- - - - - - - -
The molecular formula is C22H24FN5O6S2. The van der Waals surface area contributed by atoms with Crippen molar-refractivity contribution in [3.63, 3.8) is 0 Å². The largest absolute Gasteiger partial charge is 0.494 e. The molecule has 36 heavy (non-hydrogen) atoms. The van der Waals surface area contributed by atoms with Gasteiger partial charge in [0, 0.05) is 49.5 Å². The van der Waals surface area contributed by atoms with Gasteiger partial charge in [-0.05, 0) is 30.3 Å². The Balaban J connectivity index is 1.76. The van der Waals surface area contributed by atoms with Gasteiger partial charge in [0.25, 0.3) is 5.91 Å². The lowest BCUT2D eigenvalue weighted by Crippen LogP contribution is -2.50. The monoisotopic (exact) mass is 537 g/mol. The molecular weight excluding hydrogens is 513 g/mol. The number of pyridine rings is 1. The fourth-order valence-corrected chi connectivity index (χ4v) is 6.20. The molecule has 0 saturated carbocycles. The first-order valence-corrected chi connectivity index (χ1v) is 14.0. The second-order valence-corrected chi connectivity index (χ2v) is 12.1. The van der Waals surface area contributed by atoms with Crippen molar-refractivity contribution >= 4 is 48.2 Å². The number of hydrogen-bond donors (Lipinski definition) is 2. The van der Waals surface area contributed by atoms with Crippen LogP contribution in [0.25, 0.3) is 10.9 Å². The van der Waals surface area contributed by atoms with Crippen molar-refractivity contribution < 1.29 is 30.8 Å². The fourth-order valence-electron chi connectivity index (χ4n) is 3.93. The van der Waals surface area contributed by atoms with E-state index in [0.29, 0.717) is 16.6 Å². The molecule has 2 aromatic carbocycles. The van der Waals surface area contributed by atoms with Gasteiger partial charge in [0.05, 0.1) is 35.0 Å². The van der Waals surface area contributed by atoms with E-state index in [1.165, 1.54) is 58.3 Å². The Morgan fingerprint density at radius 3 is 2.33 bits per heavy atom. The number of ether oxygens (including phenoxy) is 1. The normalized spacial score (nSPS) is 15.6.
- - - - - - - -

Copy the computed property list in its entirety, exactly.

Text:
The molecular formula is C22H24FN5O6S2. The van der Waals surface area contributed by atoms with Crippen molar-refractivity contribution in [3.63, 3.8) is 0 Å². The largest absolute Gasteiger partial charge is 0.494 e. The molecule has 36 heavy (non-hydrogen) atoms. The van der Waals surface area contributed by atoms with Gasteiger partial charge in [0, 0.05) is 49.5 Å². The van der Waals surface area contributed by atoms with Gasteiger partial charge in [-0.05, 0) is 30.3 Å². The Balaban J connectivity index is 1.76. The van der Waals surface area contributed by atoms with Gasteiger partial charge in [0.25, 0.3) is 5.91 Å². The lowest BCUT2D eigenvalue weighted by Crippen LogP contribution is -2.50. The monoisotopic (exact) mass is 537 g/mol. The molecular weight excluding hydrogens is 513 g/mol. The number of pyridine rings is 1. The fourth-order valence-corrected chi connectivity index (χ4v) is 6.20. The molecule has 0 saturated carbocycles. The first-order valence-corrected chi connectivity index (χ1v) is 14.0. The second-order valence-corrected chi connectivity index (χ2v) is 12.1. The van der Waals surface area contributed by atoms with Crippen molar-refractivity contribution >= 4 is 48.2 Å². The number of hydrogen-bond donors (Lipinski definition) is 2. The van der Waals surface area contributed by atoms with Crippen LogP contribution in [0.25, 0.3) is 10.9 Å². The van der Waals surface area contributed by atoms with Crippen molar-refractivity contribution < 1.29 is 30.8 Å². The fourth-order valence-electron chi connectivity index (χ4n) is 3.93. The van der Waals surface area contributed by atoms with E-state index in [0.29, 0.717) is 16.6 Å². The molecule has 2 aromatic carbocycles. The van der Waals surface area contributed by atoms with Gasteiger partial charge in [0.05, 0.1) is 35.0 Å². The van der Waals surface area contributed by atoms with E-state index in [1.165, 1.54) is 58.3 Å². The Morgan fingerprint density at radius 3 is 2.33 bits per heavy atom. The number of ether oxygens (including phenoxy) is 1. The normalized spacial score (nSPS) is 15.6.